Jeff Wilson, a college professor in Austin, Texas, challenged himself to live in a 33-square-foot dumpster for a year as part of an experiment in living with less. That gave birth to his company, Kasita, dedicated to the concept.

 

more (video) at:

 

https://www.yahoo.co...-145513615.html


Edited by prettylight, 13 December 2015 - 06:07 PM.

Goliath doesn't always win. Sometimes David wins.  --paraphrasing Bill Moyers

 


#7 prettylight

prettylight

    unpaid poster

  • LancTalkers
  • PipPipPipPipPipPipPipPipPipPipPipPipPipPipPipPipPipPipPip
  • 21436 posts

Posted 02 August 2016 - 09:56 AM

My Tiny House Reality: When the Downsized Life Is the Only Life You Can Afford

 

The consumer dream of minimalism and living small has nothing to do with my family — 5 people in a 1-bedroom home.


Goliath doesn't always win. Sometimes David wins.  --paraphrasing Bill Moyers

 


#8 prettylight

prettylight

    unpaid poster

  • LancTalkers
  • PipPipPipPipPipPipPipPipPipPipPipPipPipPipPipPipPipPipPip
  • 21436 posts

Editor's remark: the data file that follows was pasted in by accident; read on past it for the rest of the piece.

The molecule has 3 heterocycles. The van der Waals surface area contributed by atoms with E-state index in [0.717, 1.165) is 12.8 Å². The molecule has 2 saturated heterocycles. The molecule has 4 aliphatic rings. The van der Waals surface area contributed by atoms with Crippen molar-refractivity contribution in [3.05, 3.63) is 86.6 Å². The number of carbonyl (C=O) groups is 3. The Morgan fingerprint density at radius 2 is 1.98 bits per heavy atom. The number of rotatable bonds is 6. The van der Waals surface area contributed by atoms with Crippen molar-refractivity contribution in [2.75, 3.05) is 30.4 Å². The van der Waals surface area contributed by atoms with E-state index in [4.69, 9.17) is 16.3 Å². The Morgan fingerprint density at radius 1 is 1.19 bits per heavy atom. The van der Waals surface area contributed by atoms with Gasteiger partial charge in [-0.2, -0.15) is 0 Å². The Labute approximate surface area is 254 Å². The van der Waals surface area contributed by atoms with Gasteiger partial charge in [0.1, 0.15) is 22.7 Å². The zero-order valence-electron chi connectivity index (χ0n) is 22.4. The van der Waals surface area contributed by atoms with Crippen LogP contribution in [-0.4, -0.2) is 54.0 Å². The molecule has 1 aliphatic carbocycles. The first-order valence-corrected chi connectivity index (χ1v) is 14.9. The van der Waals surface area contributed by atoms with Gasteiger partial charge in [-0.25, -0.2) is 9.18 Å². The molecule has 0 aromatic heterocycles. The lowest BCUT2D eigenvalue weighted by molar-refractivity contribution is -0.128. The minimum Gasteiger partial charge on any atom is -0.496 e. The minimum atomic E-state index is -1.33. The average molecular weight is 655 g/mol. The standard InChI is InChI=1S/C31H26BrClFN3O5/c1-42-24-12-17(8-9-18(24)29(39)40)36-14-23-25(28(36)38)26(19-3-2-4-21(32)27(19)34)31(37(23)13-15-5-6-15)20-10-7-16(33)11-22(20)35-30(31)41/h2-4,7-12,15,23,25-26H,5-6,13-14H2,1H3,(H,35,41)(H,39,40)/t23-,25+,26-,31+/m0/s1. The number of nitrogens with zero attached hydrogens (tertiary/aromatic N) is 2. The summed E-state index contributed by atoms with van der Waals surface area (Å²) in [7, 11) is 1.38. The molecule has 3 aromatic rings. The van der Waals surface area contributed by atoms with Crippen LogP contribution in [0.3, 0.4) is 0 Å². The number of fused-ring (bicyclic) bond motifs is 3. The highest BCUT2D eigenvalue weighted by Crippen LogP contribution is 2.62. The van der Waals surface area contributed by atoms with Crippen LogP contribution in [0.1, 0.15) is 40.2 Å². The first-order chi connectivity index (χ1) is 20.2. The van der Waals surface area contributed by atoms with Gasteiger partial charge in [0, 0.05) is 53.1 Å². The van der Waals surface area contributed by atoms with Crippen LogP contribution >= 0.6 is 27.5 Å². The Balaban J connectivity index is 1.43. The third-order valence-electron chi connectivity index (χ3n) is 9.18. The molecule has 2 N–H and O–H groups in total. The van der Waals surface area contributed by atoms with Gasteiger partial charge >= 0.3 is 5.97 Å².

Posted 12 June 2017 - 07:35 PM

Tiny houses give low-income Detroit residents a shot at home ownership
With a monthly rent of $1 per square foot, these dainty dwellings don't break the bank.
Screen%20Shot%202016-01-07%20at%202.29.2
Matt Hickman
June 9, 2017, 12:05 p.m.
TinyHouse_CCSS_Detroit.jpg.653x0_q80_cro
 
Unburdened by strict zoning laws, Detroit's first rent-to-own tiny house community is geared toward college students, seniors and the formerly homeless. The first phase of homes will range between 250 and 400 square feet. (Photo: Cass Community Social Services/Facebook)

 

Cass Community Social Services (CCSS) is a Detroit-based nonprofit that has remained unfailingly focused on feeding the hungry and providing job opportunities for formerly homeless men. But under the visionary leadership of Rev. Faith Fowler, this powerhouse of a social services agency has grown and moved on to even bigger things.

 

Well, not too big.